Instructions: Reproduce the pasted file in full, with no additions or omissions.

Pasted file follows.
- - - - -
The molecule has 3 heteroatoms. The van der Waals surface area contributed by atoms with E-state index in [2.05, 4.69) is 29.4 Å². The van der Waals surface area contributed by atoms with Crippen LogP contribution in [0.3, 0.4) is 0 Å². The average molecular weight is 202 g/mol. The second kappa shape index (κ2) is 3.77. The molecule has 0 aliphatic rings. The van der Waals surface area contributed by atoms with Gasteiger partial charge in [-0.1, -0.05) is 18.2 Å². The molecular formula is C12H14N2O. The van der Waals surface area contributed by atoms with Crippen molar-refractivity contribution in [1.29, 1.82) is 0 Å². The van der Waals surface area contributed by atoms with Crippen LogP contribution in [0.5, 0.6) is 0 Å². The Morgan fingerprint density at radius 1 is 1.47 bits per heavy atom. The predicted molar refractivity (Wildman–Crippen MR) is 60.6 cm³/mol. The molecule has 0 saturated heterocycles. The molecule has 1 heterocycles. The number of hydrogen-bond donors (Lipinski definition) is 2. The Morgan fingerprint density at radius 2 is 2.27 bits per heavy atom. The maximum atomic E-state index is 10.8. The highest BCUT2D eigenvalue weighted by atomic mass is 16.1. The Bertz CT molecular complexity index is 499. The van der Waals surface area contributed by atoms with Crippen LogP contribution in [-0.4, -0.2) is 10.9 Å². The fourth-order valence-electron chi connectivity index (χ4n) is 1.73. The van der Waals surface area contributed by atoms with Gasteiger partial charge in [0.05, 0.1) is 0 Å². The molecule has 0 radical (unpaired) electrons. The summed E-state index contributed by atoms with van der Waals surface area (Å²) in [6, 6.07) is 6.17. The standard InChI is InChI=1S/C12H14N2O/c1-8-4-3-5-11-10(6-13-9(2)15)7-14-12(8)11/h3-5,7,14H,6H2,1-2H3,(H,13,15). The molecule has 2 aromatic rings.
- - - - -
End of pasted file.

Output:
The molecule has 3 heteroatoms. The van der Waals surface area contributed by atoms with E-state index in [2.05, 4.69) is 29.4 Å². The van der Waals surface area contributed by atoms with Crippen LogP contribution in [0.3, 0.4) is 0 Å². The average molecular weight is 202 g/mol. The second kappa shape index (κ2) is 3.77. The molecule has 0 aliphatic rings. The van der Waals surface area contributed by atoms with Gasteiger partial charge in [-0.1, -0.05) is 18.2 Å². The molecular formula is C12H14N2O. The van der Waals surface area contributed by atoms with Crippen molar-refractivity contribution in [1.29, 1.82) is 0 Å². The van der Waals surface area contributed by atoms with Crippen LogP contribution in [0.5, 0.6) is 0 Å². The Morgan fingerprint density at radius 1 is 1.47 bits per heavy atom. The predicted molar refractivity (Wildman–Crippen MR) is 60.6 cm³/mol. The molecule has 0 saturated heterocycles. The molecule has 1 heterocycles. The number of hydrogen-bond donors (Lipinski definition) is 2. The Morgan fingerprint density at radius 2 is 2.27 bits per heavy atom. The maximum atomic E-state index is 10.8. The highest BCUT2D eigenvalue weighted by atomic mass is 16.1. The Bertz CT molecular complexity index is 499. The van der Waals surface area contributed by atoms with Crippen LogP contribution in [-0.4, -0.2) is 10.9 Å². The fourth-order valence-electron chi connectivity index (χ4n) is 1.73. The van der Waals surface area contributed by atoms with Gasteiger partial charge in [0.05, 0.1) is 0 Å². The molecule has 0 radical (unpaired) electrons. The summed E-state index contributed by atoms with van der Waals surface area (Å²) in [6, 6.07) is 6.17. The standard InChI is InChI=1S/C12H14N2O/c1-8-4-3-5-11-10(6-13-9(2)15)7-14-12(8)11/h3-5,7,14H,6H2,1-2H3,(H,13,15). The molecule has 2 aromatic rings.